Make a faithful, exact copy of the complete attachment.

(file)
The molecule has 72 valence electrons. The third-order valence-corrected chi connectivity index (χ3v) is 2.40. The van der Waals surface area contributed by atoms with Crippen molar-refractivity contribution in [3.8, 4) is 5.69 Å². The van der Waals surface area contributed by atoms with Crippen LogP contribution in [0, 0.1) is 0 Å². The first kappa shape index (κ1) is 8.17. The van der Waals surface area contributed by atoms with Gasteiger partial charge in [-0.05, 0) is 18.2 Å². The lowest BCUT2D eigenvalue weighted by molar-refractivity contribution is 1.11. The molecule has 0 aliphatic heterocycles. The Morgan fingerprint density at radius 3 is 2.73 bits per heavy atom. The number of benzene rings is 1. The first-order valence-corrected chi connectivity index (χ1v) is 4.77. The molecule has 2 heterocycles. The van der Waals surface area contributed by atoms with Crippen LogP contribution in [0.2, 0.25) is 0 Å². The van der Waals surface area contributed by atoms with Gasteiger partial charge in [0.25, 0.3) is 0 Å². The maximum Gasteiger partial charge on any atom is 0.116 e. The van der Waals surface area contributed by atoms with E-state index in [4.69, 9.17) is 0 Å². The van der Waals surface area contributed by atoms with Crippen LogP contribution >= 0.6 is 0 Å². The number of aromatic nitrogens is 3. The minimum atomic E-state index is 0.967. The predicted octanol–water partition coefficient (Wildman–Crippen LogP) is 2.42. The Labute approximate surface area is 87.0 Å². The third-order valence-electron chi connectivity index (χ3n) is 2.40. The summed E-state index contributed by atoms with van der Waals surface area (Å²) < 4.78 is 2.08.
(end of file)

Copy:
The molecule has 72 valence electrons. The third-order valence-corrected chi connectivity index (χ3v) is 2.40. The van der Waals surface area contributed by atoms with Crippen molar-refractivity contribution in [3.8, 4) is 5.69 Å². The van der Waals surface area contributed by atoms with Crippen LogP contribution in [0, 0.1) is 0 Å². The first kappa shape index (κ1) is 8.17. The van der Waals surface area contributed by atoms with Gasteiger partial charge in [-0.05, 0) is 18.2 Å². The lowest BCUT2D eigenvalue weighted by molar-refractivity contribution is 1.11. The molecule has 0 aliphatic heterocycles. The Morgan fingerprint density at radius 3 is 2.73 bits per heavy atom. The number of benzene rings is 1. The first-order valence-corrected chi connectivity index (χ1v) is 4.77. The molecule has 2 heterocycles. The van der Waals surface area contributed by atoms with Crippen LogP contribution in [0.2, 0.25) is 0 Å². The van der Waals surface area contributed by atoms with Gasteiger partial charge in [0.25, 0.3) is 0 Å². The maximum Gasteiger partial charge on any atom is 0.116 e. The van der Waals surface area contributed by atoms with E-state index in [4.69, 9.17) is 0 Å². The van der Waals surface area contributed by atoms with Crippen LogP contribution >= 0.6 is 0 Å². The number of aromatic nitrogens is 3. The minimum atomic E-state index is 0.967. The predicted octanol–water partition coefficient (Wildman–Crippen LogP) is 2.42. The Labute approximate surface area is 87.0 Å². The third-order valence-electron chi connectivity index (χ3n) is 2.40. The summed E-state index contributed by atoms with van der Waals surface area (Å²) < 4.78 is 2.08.